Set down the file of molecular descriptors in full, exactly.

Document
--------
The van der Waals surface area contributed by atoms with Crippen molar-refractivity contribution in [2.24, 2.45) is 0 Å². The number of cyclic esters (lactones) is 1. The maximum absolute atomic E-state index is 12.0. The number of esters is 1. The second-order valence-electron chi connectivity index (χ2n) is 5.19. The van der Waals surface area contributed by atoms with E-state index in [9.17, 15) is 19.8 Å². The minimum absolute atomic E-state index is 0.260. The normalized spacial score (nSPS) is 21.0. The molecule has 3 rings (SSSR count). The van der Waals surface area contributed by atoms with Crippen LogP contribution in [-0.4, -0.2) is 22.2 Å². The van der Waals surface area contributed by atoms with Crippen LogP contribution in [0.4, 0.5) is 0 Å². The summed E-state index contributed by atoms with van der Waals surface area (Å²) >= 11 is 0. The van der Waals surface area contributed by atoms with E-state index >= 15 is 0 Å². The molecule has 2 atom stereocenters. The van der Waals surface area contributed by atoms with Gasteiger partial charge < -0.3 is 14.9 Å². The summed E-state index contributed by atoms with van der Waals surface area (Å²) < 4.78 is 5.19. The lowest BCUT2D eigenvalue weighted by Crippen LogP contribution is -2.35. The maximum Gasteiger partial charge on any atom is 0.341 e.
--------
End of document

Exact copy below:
The van der Waals surface area contributed by atoms with Crippen molar-refractivity contribution in [2.24, 2.45) is 0 Å². The number of cyclic esters (lactones) is 1. The maximum absolute atomic E-state index is 12.0. The number of esters is 1. The second-order valence-electron chi connectivity index (χ2n) is 5.19. The van der Waals surface area contributed by atoms with E-state index in [9.17, 15) is 19.8 Å². The minimum absolute atomic E-state index is 0.260. The normalized spacial score (nSPS) is 21.0. The molecule has 3 rings (SSSR count). The van der Waals surface area contributed by atoms with Crippen LogP contribution in [-0.4, -0.2) is 22.2 Å². The van der Waals surface area contributed by atoms with Crippen LogP contribution in [0.4, 0.5) is 0 Å². The summed E-state index contributed by atoms with van der Waals surface area (Å²) >= 11 is 0. The van der Waals surface area contributed by atoms with E-state index >= 15 is 0 Å². The molecule has 2 atom stereocenters. The van der Waals surface area contributed by atoms with Gasteiger partial charge < -0.3 is 14.9 Å². The summed E-state index contributed by atoms with van der Waals surface area (Å²) < 4.78 is 5.19. The lowest BCUT2D eigenvalue weighted by Crippen LogP contribution is -2.35. The maximum Gasteiger partial charge on any atom is 0.341 e.